“Are you going to have another baby?” It’s the question to ask these days. It seems like I get asked that question about once a week, though it would probably happen more often if I went out more. Apparently it’s everybody’s business - from my mother’s to that lady on the steps in front of the county building. I let my husband know that I’m not open to even having the conversation about if I’m open to giving our baby a younger sibling yet. That will come with time.
Speaking of time, I just came across an article that reminded me that I would be labeled “Advanced Maternal Age”, or AMA, if I were to get pregnant again.
AMA is a label that doctors give to women who will give birth over the age of 35. It’s a reason for them to offer extra testing. Statistically, the rates of certain genetic risks increase significantly when a woman is over 35 years old, including Down syndrome.
In my time working with pregnant women, a common question is: “Should I get _____ test?” My answer is always to ask: “Do you need to know?”
Let’s use the example of Down syndrome. Doctors initially use a blood test and ultrasound to screen for Down syndrome. It’s minimally invasive, but they also has a high false-positive rate. That means, you could get all stressed out over nothing, and the stress hormones you produce can stress your baby’s body out. If there is an indication that your baby could have Down syndrome, Chorionic Villus Sampling (CVS) or Amniocentesis will be offered. Both tests could cause a miscarriage at a rate of just over 1-2 miscarriages for every 1,000 tests performed. Amniocentesis could also cause needle injury to the baby if it moves while the procedure is being done. There are also new tests that are being offered by certain practitioners.
Currently, my feeling is that I would not get tested - for anything. I do not need to know. My thinking is that, if there is something I need to know before the baby is born, my baby will give some kind of indication.
Down syndrome screening is always offered for AMA pregnancies. In the case of Down syndrome, nothing can be done to change it while pregnant, so I am OK with finding out after the baby is born. If I were to find out while I was pregnant, the extra stress could further impact the health of the baby. It is hard for a baby to grow when stressed, so keeping extra stress to a minimum is ideal.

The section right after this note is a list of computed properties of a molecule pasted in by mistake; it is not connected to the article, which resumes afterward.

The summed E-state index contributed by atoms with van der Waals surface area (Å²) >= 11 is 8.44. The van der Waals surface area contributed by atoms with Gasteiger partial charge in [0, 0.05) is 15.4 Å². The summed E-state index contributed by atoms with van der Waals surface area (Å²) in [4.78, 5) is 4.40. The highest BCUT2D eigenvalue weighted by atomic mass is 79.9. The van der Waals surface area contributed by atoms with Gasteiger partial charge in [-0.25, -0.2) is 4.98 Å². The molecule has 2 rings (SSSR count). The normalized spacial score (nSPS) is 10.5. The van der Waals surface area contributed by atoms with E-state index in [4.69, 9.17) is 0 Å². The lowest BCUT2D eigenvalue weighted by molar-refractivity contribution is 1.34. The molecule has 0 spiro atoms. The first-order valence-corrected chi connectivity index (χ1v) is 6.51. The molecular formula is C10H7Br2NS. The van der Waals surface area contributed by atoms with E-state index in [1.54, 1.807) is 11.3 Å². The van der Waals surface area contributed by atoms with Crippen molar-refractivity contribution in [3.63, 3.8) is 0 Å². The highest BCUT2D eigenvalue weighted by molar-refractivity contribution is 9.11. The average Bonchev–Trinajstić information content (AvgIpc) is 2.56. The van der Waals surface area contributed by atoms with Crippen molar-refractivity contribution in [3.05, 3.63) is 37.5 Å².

However, you might want to do something to physically or emotionally prepare for a baby with Down syndrome before the baby is born. In which case, the screening tests might be right for you. There are lots of online resources that would help you prepare.
Down syndrome is just one of the genetic risks that could arise during any pregnancy, but statistically increases with AMA pregnancy. But, let’s continue to use that example. Down syndrome often pairs with other health issues. If the baby had a heart defect during pregnancy, that would alert a healthcare practitioner that something needed a closer look. If that occurred during one of my pregnancies, then of course I would get the care needed to address the problem at the appropriate time. If, in the course of that, I were to find out the defect was associated with Down syndrome, then so be it.
I would not be open to an abortion because of a Down syndrome diagnosis (which is the main reason you’d need to know). If you need to know because you’re open to abortion in the case of a baby with Down syndrome, then that is something you would need to consider when considering getting the screening test. But, if you’re not open to abortion, you need to ask yourself if you really want or need to know in advance.
In my last two pregnancies, trust, acceptance, and intuition won out over medical testing. I believe that’s how both of my babys' spirits wanted it to be and both had very different outcomes. But I listened to my body and my babies and I feel good about every choice I made for them. However, when the energy of another being is thrown in the mix, who knows what my intuition might pick up! Perhaps that spirit will incarnate wanting to have a completely medicalized pregnancy and birth. If that’s the case, then I would do my best (if I were to host that spirit as my baby) to release my “plan" and give that baby what it needs.
If you’re entering into an AMA pregnancy, be aware of what tests will be offered when, why they are being offered, and what the physical and emotional consequences might be. Then listen to your intuition and decide if those tests are right for you and your family. Pregnancy mentoring can help you figure out what tests you’ll be offered and what you want.
Best wishes on your journey!
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